People like Karen Livers, a New Orleans theater artist who has lived with friends in Rayne over the past six months, are already feeling the impact. "Project HEAL was really one of the best things that could have happened to me," she says. "It gave me the opportunity to spend some time in Acadia Parish trying to mobilize some things. And I'm touring in schools, something I've always wanted to do."
"I know some other artists who have done some things in the Lafayette area," she adds, "and they've really enjoyed being in Lafayette. It's that whole exchange that's been wonderful. But we don't know if that's going to last."
Livers says she's been told she likely won't be getting any more work through Project HEAL and is unsure what she'll do next. Recently, she has been able to pick up occasional weekend jobs in New Orleans, but the work is limited.
"I'm really confused about it," she says. "I've tried to put out some feelers in other places and back home [in New Orleans]. Things that I'm accustomed to doing like convention work, that doesn't exist. I was telling someone earlier today, I have no clue what I'm going to do. None."
Macaluso says some members of the Project HEAL staff have landed on their feet. "Some of our employees are transitioning back to their former jobs [in New Orleans]," she says. "This has given them enough time so they can transition back. Others have no idea what they're going to do.
"The timing of the schedule of recovery has been so incredibly slow," she adds. "People are disappointed on all economic fronts: with tourism, with housing, with job creation. After the storm, this stuff just has not happened."
Not everyone lays the blame for employment problems solely on the slow rebuilding of the state's economy. Dugas says the NEG employment should have been cut three months ago.
"To tell the honest truth, we probably should have ended it the first time [in January]," he says, "because what we're finding is individuals just want to keep working on these temporary jobs instead of finding or letting us help them find permanent employment. These jobs are temporary; there's no benefits, you don't get medical, you don't get all the other fringes. That's the bottom line. An individual will never get back to a normal condition unless they're working in a permanent job."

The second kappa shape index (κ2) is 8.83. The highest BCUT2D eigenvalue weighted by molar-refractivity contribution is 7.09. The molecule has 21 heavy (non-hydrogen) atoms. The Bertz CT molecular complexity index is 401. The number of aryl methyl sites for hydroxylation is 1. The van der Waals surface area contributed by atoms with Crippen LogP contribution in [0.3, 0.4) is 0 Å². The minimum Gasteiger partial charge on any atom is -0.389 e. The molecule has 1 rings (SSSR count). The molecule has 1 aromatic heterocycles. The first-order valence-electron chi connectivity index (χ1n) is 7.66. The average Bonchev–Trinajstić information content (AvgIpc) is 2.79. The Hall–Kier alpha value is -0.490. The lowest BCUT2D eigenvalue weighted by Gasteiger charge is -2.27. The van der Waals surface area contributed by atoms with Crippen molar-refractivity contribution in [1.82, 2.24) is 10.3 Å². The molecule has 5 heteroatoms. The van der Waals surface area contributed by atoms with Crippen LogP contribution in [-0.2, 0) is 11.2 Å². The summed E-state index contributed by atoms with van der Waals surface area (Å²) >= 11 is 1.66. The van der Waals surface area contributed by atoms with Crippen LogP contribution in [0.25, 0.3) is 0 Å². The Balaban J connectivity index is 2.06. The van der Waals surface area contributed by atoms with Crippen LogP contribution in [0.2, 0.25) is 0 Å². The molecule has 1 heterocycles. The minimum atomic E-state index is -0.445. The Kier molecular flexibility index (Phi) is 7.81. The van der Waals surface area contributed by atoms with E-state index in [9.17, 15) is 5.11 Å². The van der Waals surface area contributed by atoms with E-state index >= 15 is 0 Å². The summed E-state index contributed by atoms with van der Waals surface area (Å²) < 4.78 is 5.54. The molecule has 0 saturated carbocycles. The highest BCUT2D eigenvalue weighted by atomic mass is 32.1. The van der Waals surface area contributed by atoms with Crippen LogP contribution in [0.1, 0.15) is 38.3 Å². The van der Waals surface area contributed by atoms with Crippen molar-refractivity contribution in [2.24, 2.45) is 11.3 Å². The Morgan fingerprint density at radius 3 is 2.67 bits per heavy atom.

Permanent jobs remain a tough find for many evacuees, especially when it comes to employment in their profession ' a key for many to restoring some sense of normalcy.
In the arts community, many people whose livelihoods were inextricably tied to New Orleans' stature as a cultural arts Mecca face a unique struggle finding work in the aftermath of Hurricane Katrina ' which was the genesis of Project HEAL.
"Part of the thinking was, if we can just keep these people around, they'll stick around," says Louisiana Crossroads Director Todd Mouton, who helped start the project with Matthew Goldman, the New Orleans Jazz & Heritage Festival's press and advertising director. "We wanted to stop the outmigration."
Macaluso says Project HEAL has helped many artists transition into new homes and jobs, but the state's cultural economy is still hurting. "The rate that [artists] are getting paid is lower; there's significantly less venues than there used to be [for musicians] to have the opportunity to play, and then they're being asked by a lot of organizations to play for free. [Project HEAL's] getting all those calls, asking to supplement their fees."
Nevertheless, she's determined to keep the program running to assist in whatever small way it can.
This Saturday, the event Carry On: A Day of Renewal will serve as a joint fundraiser for both the Acadiana Arts Council and Project HEAL. Macaluso also hopes the event will raise funds for a national tour of selected works from the Acadiana Center for the Arts' current exhibit, Sustained Winds: Before ' During ' After. The exhibit, curated by Macaluso and sponsored by Project HEAL, features works created by Louisiana artists during the emotional aftermath of the storms.
"It's a really powerful exhibit, and we hate to see it end," Macaluso says.
For the next three months, she will remain at the Acadiana Arts Council and fill in for AAC marketing director Cathy Damiano, who's on maternity leave. Beyond that, Macaluso's still figuring out her options.